Against the sweeping tide of a term as meaningless as “EDM” – perhaps describing a commercial phenomenon more than a genre – or the historically-ambiguous “techno” or “electro,” there is “bass music.”
There’s no “treble music,” but there is “bass music,” and even a “bass music culture” to go along with it.
If the term is clumsy and foggy, though, the ideas behind it are potent, the latest blossoms in a deeply-rooted musical tree. And in its latest iteration, the music appeals to people well outside a demographic or commercial context or even continent.
It appeals to people like my friend Martin Backes, a German-born and Berlin-based media artist, composer and sound designer, and veteran DJ. Martin and I will DJ tomorrow at Platoon Kunsthalle Berlin, an imposing venue fashioned from disused shipping containers. (For another angle on dance and music, see my post on my LP of experimental music for modern dance and reflections on rhythm and movement. I’ll be remixing bits of that record tomorrow.)
We’ll move together from ambient and experimental sounds early on to things you can dance to, a reminder that nowadays, it’s the norm that electronic music academics are clubbers, too – and, for that matter, people far from ivory towers are often hacking together new inventions. Labs and academies and clubs need no physical distinctions.
Martin, while known these days for art installations and beatless sound environments and bleeding-edge sound designs (he’s co-founder of sound/media lab Aconica), has in fact been DJing since 1994. That trek has taken him from the roots of turntablism in Cage, Schaeffer, and musique concrete to scratch DJing, and later digital and controllerism. He’s made a mix just to demonstrate his dancefloor-friendly side. He describes it as featuring “current bass music culture with a touch of Afrofuturism.”
But his passion for bass music is important precisely because it’s so commonplace – it has spread across any boundaries. And Martin was an early adopter, hosting eclectic freestyle nights that included the first drum and bass parties in his hometown — even if Germany is typically not associated with the movement.
And now, we get this music back, through a new frame.
I asked Martin as a guest on CDM to look at just what this phenomenon is today – and to give us some reading to provoke some more reflection on what the term might mean, whether it’s useful, and why it gets our musical hearts beating faster. Bass music is so broad, that we leave to others to trace its roots and artists, so he’s assembled reading and listening from others trying to paint a picture of the genre or movement.
Consider this a starting place from someone outside the scene that’s producing the music, providing a window to look in.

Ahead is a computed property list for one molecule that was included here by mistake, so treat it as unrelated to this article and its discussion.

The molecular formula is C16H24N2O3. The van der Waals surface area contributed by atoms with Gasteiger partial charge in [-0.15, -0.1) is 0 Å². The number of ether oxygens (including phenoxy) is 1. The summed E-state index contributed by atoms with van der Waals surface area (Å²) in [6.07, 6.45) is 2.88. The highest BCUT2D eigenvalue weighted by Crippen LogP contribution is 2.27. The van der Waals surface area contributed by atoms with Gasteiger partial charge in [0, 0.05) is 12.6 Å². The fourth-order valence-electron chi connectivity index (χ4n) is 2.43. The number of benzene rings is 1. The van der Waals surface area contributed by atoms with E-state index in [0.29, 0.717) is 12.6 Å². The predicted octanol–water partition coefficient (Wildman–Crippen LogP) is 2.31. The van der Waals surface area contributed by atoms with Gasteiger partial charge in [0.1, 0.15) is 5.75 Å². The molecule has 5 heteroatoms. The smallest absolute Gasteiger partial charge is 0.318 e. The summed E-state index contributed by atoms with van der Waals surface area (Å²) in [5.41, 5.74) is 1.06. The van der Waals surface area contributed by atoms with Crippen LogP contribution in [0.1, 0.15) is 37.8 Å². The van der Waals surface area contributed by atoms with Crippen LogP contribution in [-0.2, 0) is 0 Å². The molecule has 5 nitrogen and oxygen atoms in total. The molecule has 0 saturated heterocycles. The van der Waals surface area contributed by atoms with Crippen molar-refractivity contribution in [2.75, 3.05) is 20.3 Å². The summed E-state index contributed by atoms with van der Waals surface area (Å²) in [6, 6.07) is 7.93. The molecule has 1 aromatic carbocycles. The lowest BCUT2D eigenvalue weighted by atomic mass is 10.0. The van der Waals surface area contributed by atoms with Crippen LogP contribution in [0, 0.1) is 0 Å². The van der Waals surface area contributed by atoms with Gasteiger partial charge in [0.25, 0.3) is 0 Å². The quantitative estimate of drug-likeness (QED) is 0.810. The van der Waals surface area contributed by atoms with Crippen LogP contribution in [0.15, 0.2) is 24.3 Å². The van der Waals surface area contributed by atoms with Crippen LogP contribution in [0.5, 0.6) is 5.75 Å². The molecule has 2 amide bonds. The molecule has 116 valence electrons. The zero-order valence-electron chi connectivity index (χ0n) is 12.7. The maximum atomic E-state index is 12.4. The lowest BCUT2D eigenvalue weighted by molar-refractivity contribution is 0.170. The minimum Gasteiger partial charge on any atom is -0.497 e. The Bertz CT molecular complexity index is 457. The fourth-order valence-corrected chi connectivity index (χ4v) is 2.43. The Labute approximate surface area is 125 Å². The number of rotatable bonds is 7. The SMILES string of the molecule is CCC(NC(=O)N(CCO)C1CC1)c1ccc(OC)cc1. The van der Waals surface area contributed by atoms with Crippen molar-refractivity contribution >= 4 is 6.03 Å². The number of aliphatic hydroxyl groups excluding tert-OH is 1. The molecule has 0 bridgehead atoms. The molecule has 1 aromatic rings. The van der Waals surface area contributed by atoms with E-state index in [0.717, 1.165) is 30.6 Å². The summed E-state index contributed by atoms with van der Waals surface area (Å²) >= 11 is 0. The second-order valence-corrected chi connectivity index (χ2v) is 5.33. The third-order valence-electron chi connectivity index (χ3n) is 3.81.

“Bass music” began as an umbrella term describing various styles of electronic dance music out of the UK — namely jungle, drum and bass, bassline, dubstep, and UK garage, among others. But that was just the beginning, and doesn’t give us a clear a idea of what bass music really is now. Bass music has become a worldwide movement, which is really hard to define when it comes to labels, genre, or tempo. And this is what it makes it really exciting and inspirational to me personally. I’d suggest some reading that examines the question of what bass music is, where it comes from, and where it could go.
Martin selects some articles on the topic worth considering. It starts with Computer Music in the UK, considering pragmatically why we stick with genres – even if they’re crude – and what to make of the trajectory of bass music.
“Forget about this Skrillex guy on the top — the end of the article explains it pretty well from my point of view.”
And this is where we find ourselves in 2013. In the space of three very short years, bass music has spread way beyond its dubstep roots, incorporating countless sounds, tempos, attitudes and artists. But are we any closer to answering the question, ‘What is bass music?’
What is bass music? [Computer Music Special]
Marlon Bishop last month took on the topic of the scene for MTV Iggy, specifically its “global” component:
Please Explain: Global Bass
And to address Afrofuturism, I would suggest the book More Brilliant than the Sun: Adventures in Sonic Fiction by Kodwo Eshun. Eshun takes on various musics of the black diaspora, from American hip-hop and funk to British jungle, from Detroit techno to German proto-electronics, and provides a useful guide for those wishing to connect the dots between their Roots and Phutures.
Sach O: Kodwo Eshun – More Brilliant than the Sun – Adventures in Sonic Fiction [Passion of the Weiss]
Here’s a brief summary of that text, based on a lecture version:
Processing, Processing… Recap of Kodwo Eshun Lecture
And Martin points to Kode9`s idea of “collective rhythm cultures” – as Kore9 puts it, “I’m just fascinated by rhythmic collectivity, whether it’s pleasurable or not – just people moving together, differently, in time.”:
Kode9: Unedited Transcript [The Wire]
As we were preparing this story, FACT Magazine went into the latest twists and turns in the plot:
AUTONOMIC, JUNGLE FOOTWORK AND SLOW/FAST: HOW DRUM’N’BASS GOT ITS GROOVE BACK
Laurent Fintoni cornered Sam Binga, Om Unit, and Fracture, among other artists – good voices on the topic.
More to Hear
Bass music radio, almost a classic out of the UK:
One of my favorite Radio DJs out of the UK, playing a lot of bass music:
Benji B @ BBC Radio 1
Benj B: King Krule in 3 Records [iPlayer link directly, if you have trouble with the other]
Since Martin’s speaking of Kode9 and Rinse FM, here’s the artist back to back with Mala and Joe Nice for the station back in 2005:
Come Visit Us in Berlin
Donnerstagbar | P. KIRN + Martin Backes, Platoon [Facebook]
Also the official afterparty for Serbinale, the Serbian Film Festival – speaking of cross-cultural experiences